Loretta Walsh and Ben Ratner. Photo credit: Brian Markinson

Dinner with Friends premiered at the 1998 Humana Festival of New American Plays, worked its way to off-Broadway the following year, and later received a 2000 Pulitzer Prize for Drama. It was also adapted into a TV movie in 2001.

The Dirty Manhattan Equity Co-op and Loretta Walsh are bringing the story to Vancouver. The story is a journey to find balance and truth in marriage and friendships, as well as the unspoken sorrow that can creep up on us as we approach middle age.

I spoke with Loretta Walsh and co-collaborator Ben Ratner (both Vancouver based acting coaches) about Dinner With Friends, asking them a round of questions to get audiences ready for the upcoming run.

What made you decide to stage this play?

Loretta: Winning a Pulitzer was a good start! ‘Dinner with Friends‘ is a play that we worked on together when I was a student in class at Haven Studios with Ben as my teacher. I was moved by Donald Margulies’ writing and universal appeal of this play so much that I was inspired to approach Ben, Jennifer Clement, Noel Johansen, and Jenn Maclean-Angus to stage our own production. Audiences can expect to be entertained, but should leave with questions and discussions about their own lives and how they relate to the story and these characters. A perfect blend of entertainment and hopefully the sparking of discussions and thoughts to be mulled over dinner with their own friends.

Were you enticed to watch the 2011 movie (starring Dennis Quaid, Andie MacDowell, Greg Kinnear and Toni Collette) in order to prepare for your roles?

Ben: We both have seen the filmed HBO version. Other people in the cast have not, although they have watched clips from painfully amateurish productions of the play on YouTube. Some actors avoid watching anyone else do their part because they are afraid of being too influenced by another performer’s interpretation. I come from the school of “learn from the best and the worst”. Watch what works and what doesn’t. Learn from their triumphs and misfires. Never flagrantly steal their choices, but borrow from and re-imagine certain aspects of their creations. As far as the film version, although very talented people were involved, I felt the part of Gabe was very oddly cast (Dennis Quaid) and it threw the believability of the whole thing off. However, the film won several Emmys and was praised by critics, so what the hell do I know?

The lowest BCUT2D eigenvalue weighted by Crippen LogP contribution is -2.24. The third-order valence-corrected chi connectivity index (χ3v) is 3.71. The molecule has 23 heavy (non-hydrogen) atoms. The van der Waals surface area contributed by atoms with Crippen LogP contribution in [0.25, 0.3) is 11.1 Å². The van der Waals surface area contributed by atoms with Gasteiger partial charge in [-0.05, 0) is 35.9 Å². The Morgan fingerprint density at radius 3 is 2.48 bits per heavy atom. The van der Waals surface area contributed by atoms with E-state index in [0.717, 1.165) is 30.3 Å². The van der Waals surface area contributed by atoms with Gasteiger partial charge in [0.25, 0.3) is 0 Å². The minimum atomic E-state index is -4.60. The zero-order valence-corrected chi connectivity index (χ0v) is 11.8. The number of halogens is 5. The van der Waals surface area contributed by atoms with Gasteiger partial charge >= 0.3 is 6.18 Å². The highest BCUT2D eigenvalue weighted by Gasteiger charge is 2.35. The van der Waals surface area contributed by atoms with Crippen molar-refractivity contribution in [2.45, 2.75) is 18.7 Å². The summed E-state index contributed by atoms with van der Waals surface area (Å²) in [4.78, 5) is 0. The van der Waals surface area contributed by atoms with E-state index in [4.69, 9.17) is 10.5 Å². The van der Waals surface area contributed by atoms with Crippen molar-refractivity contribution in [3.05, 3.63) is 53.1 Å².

Have either of you had similar experiences to what the actors go through in the play to prepare for your role(s)?

Loretta: I think that for all of the actors there is a deep understanding of this play as at some point we have all been forced to question the choices we have made in our lives, just like our characters do. In terms of the actual experiences that our characters go through, there are varying degrees of similarities, but as actors we are required to bridge the gap between ourselves and our characters. We can do this through relating our characters journey to our own life experiences or by using our imagination (or a combination of both!). The very human themes of this play resonate for us all. At this stage with opening just days away, we are definitely feeling like we are walking in our character’s shoes for the hour and a half we are on stage.

Have you updated any aspects of the 1998 play for today’s audiences?

Yes, Donald Margulies has given permission to change some of the references in the play to update it to 2012. The changes are minimal (mainly to do with technology).

Dinner With Friends will be performed at Studio 1398 on Granville Island from November 8 to 24. Click here for tickets and schedule information.

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